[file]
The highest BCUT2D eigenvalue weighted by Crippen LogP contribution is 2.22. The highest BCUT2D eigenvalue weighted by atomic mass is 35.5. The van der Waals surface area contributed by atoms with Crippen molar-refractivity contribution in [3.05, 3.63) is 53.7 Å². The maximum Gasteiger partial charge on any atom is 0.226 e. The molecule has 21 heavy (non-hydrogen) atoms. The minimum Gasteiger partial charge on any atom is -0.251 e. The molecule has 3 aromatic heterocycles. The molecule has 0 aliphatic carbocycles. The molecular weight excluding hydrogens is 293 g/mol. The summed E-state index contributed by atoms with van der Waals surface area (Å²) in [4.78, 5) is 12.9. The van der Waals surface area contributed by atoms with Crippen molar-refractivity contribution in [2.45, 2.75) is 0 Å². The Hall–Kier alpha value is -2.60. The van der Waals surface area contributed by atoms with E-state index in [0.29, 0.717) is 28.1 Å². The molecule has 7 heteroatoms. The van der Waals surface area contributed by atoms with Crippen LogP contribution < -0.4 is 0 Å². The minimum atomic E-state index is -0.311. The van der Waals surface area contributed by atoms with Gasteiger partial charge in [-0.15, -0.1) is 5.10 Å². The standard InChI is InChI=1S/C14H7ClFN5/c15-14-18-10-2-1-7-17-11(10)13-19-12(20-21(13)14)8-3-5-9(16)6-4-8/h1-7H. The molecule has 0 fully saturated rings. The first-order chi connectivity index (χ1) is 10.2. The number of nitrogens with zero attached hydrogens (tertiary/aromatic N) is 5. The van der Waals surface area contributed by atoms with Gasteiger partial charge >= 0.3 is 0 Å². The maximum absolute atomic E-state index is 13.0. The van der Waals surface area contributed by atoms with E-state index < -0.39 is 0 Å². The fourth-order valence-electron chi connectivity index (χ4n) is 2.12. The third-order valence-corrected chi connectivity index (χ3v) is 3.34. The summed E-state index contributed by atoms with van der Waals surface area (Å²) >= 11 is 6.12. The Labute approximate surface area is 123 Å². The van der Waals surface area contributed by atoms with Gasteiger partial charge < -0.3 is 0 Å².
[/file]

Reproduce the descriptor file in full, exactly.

The highest BCUT2D eigenvalue weighted by Crippen LogP contribution is 2.22. The highest BCUT2D eigenvalue weighted by atomic mass is 35.5. The van der Waals surface area contributed by atoms with Crippen molar-refractivity contribution in [3.05, 3.63) is 53.7 Å². The maximum Gasteiger partial charge on any atom is 0.226 e. The molecule has 21 heavy (non-hydrogen) atoms. The minimum Gasteiger partial charge on any atom is -0.251 e. The molecule has 3 aromatic heterocycles. The molecule has 0 aliphatic carbocycles. The molecular weight excluding hydrogens is 293 g/mol. The summed E-state index contributed by atoms with van der Waals surface area (Å²) in [4.78, 5) is 12.9. The van der Waals surface area contributed by atoms with Crippen molar-refractivity contribution in [2.45, 2.75) is 0 Å². The Hall–Kier alpha value is -2.60. The van der Waals surface area contributed by atoms with E-state index in [0.29, 0.717) is 28.1 Å². The molecule has 7 heteroatoms. The van der Waals surface area contributed by atoms with Crippen LogP contribution < -0.4 is 0 Å². The minimum atomic E-state index is -0.311. The van der Waals surface area contributed by atoms with Gasteiger partial charge in [-0.15, -0.1) is 5.10 Å². The standard InChI is InChI=1S/C14H7ClFN5/c15-14-18-10-2-1-7-17-11(10)13-19-12(20-21(13)14)8-3-5-9(16)6-4-8/h1-7H. The molecule has 0 fully saturated rings. The first-order chi connectivity index (χ1) is 10.2. The number of nitrogens with zero attached hydrogens (tertiary/aromatic N) is 5. The van der Waals surface area contributed by atoms with Gasteiger partial charge >= 0.3 is 0 Å². The maximum absolute atomic E-state index is 13.0. The van der Waals surface area contributed by atoms with E-state index < -0.39 is 0 Å². The fourth-order valence-electron chi connectivity index (χ4n) is 2.12. The third-order valence-corrected chi connectivity index (χ3v) is 3.34. The summed E-state index contributed by atoms with van der Waals surface area (Å²) >= 11 is 6.12. The Labute approximate surface area is 123 Å². The van der Waals surface area contributed by atoms with Gasteiger partial charge < -0.3 is 0 Å².